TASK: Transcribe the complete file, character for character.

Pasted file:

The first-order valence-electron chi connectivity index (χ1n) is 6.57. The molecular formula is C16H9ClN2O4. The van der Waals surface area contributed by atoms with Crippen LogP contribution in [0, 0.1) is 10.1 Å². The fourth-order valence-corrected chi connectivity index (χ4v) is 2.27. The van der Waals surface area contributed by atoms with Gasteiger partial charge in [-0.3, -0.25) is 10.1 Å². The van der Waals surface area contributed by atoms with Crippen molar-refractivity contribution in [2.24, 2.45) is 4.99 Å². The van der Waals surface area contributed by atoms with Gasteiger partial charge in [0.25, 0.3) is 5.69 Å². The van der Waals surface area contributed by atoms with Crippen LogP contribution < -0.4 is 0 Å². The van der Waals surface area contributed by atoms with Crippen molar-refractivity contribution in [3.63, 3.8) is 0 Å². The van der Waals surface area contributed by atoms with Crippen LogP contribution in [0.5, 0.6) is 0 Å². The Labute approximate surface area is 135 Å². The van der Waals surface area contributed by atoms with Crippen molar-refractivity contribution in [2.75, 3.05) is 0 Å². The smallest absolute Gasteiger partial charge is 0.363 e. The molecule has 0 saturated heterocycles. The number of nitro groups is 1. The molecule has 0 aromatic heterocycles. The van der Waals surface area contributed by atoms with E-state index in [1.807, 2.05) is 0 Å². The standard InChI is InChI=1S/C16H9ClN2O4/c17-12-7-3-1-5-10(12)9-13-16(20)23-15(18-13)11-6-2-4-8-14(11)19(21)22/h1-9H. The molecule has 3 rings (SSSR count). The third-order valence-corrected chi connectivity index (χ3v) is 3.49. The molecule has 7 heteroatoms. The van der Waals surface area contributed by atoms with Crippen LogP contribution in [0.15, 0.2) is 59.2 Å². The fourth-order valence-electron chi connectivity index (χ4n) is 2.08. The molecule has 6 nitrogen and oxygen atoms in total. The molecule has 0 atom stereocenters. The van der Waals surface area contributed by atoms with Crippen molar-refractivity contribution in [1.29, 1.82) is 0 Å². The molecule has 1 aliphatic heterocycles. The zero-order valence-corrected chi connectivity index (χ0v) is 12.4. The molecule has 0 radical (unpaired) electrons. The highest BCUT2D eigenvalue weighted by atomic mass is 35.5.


The first-order valence-electron chi connectivity index (χ1n) is 6.57. The molecular formula is C16H9ClN2O4. The van der Waals surface area contributed by atoms with Crippen LogP contribution in [0, 0.1) is 10.1 Å². The fourth-order valence-corrected chi connectivity index (χ4v) is 2.27. The van der Waals surface area contributed by atoms with Gasteiger partial charge in [-0.3, -0.25) is 10.1 Å². The van der Waals surface area contributed by atoms with Crippen molar-refractivity contribution in [2.24, 2.45) is 4.99 Å². The van der Waals surface area contributed by atoms with Gasteiger partial charge in [0.25, 0.3) is 5.69 Å². The van der Waals surface area contributed by atoms with Crippen LogP contribution < -0.4 is 0 Å². The van der Waals surface area contributed by atoms with Crippen molar-refractivity contribution in [3.63, 3.8) is 0 Å². The van der Waals surface area contributed by atoms with Crippen LogP contribution in [0.5, 0.6) is 0 Å². The Labute approximate surface area is 135 Å². The van der Waals surface area contributed by atoms with Crippen molar-refractivity contribution in [2.75, 3.05) is 0 Å². The smallest absolute Gasteiger partial charge is 0.363 e. The molecule has 0 saturated heterocycles. The number of nitro groups is 1. The molecule has 0 aromatic heterocycles. The van der Waals surface area contributed by atoms with E-state index in [1.807, 2.05) is 0 Å². The standard InChI is InChI=1S/C16H9ClN2O4/c17-12-7-3-1-5-10(12)9-13-16(20)23-15(18-13)11-6-2-4-8-14(11)19(21)22/h1-9H. The molecule has 3 rings (SSSR count). The third-order valence-corrected chi connectivity index (χ3v) is 3.49. The molecule has 7 heteroatoms. The van der Waals surface area contributed by atoms with Crippen LogP contribution in [0.15, 0.2) is 59.2 Å². The fourth-order valence-electron chi connectivity index (χ4n) is 2.08. The molecule has 6 nitrogen and oxygen atoms in total. The molecule has 0 atom stereocenters. The van der Waals surface area contributed by atoms with Crippen molar-refractivity contribution in [1.29, 1.82) is 0 Å². The molecule has 1 aliphatic heterocycles. The zero-order valence-corrected chi connectivity index (χ0v) is 12.4. The molecule has 0 radical (unpaired) electrons. The highest BCUT2D eigenvalue weighted by atomic mass is 35.5.